Viewers of CNN might have been reminded of Star Wars when Wolf Blitzer spoke to a hologram of correspondent Jessica Yellin on election night.
Unfortunately, this was a bit of a cheat, since from Mr. Blitzer’s perspective nothing was there — just special effects. This is not to dismiss altogether CNN’s technical achievement. Even if they lacked the technology to project a three dimensional image, simply creating one in real time by synchronizing input from 35 high definition cameras, then transmitting it from Chicago to New York to chat with Wolf, is pretty amazing.
I did some googling for the state of the art. While there are a number of systems for producing the illusion of 3D without special glasses, they all seem to use some variation of smoke and mirrors. The closest I found to an actual in-the-round, fully three dimensional projection was from the National Institute of Advanced Industrial Science and Technology of Japan, and that was not so much a projection as the use of lasers to create three dimensional patterns. These “light up” a spot of air, as if placing a pixel in a volume of space. I’m not sure how Star War‘s R2D2 managed it — perhaps with an array of ultrafine laser emitters.
Holograms at home are a ways off yet. A small laser such as that in a CD player doesn’t take up much power, but the equivalent of several thousand of them could make domestic use prohibitive. Mind you, this CBC article suggests that we’ll be able to substitute LEDs for lasers in future, in which case energy consumption may become less of a limiting factor.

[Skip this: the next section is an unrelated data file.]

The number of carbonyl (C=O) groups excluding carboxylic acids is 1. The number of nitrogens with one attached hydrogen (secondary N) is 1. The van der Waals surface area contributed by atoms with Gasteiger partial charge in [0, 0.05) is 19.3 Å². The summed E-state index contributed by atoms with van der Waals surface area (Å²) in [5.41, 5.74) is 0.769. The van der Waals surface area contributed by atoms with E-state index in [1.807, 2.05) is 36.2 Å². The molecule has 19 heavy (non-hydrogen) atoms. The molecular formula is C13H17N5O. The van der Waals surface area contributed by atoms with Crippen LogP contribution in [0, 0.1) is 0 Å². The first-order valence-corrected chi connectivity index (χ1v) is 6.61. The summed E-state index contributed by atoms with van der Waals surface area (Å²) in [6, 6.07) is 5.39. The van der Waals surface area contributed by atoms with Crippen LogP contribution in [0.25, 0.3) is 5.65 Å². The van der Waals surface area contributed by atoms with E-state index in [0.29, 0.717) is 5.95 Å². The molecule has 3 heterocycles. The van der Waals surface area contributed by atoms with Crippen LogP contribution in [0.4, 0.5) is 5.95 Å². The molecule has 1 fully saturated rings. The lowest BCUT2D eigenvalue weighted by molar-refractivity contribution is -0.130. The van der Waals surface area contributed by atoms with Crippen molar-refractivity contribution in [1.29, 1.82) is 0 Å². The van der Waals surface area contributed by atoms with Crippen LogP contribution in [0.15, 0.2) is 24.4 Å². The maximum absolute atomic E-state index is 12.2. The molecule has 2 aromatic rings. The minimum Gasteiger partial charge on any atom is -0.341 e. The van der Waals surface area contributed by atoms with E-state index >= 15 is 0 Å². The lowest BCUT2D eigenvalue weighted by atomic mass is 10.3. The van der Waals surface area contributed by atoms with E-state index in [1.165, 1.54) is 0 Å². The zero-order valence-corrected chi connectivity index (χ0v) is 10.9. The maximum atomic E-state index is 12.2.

Until then, a route to explore might be high tech, multi-camera, multi-processor image aquisition ala CNN, coupled with a mechanical push pin device.
If you’re content with the two dimensional realm, how about a projector the size of a cell phone? It’s been possible for awhile now to share music from an mp3 player using portable speakers; now that these itty bitty players and phones and netbooks and whatnot can also display video, the Optoma Pico Projector has more or less inevitably appeared.
With the collapse of the economy, I foresee the advent of tent town cinemas, where, for a quarter, people will come together to watch the latest movies pirated from the internet, played from the proprietor’s phone, and displayed on the tent’s wall using one of these little projectors. Those who can’t afford the quarter will be able to watch the projection on the outside of the tent, but in reverse. The battery of the Pico Projector is only good for 90 minutes, so there’ll have to be a brief break in most movies for a battery swap. Later, the theatre proprietor will get some security guards at a local business to charge up the batteries for free as they watch pirated porno with the projector plugged into a wall outlet. Those sci-fi writers like William Gibson who predicted a dystopian future were certainly prescient. But measured in lumens, the future is bright.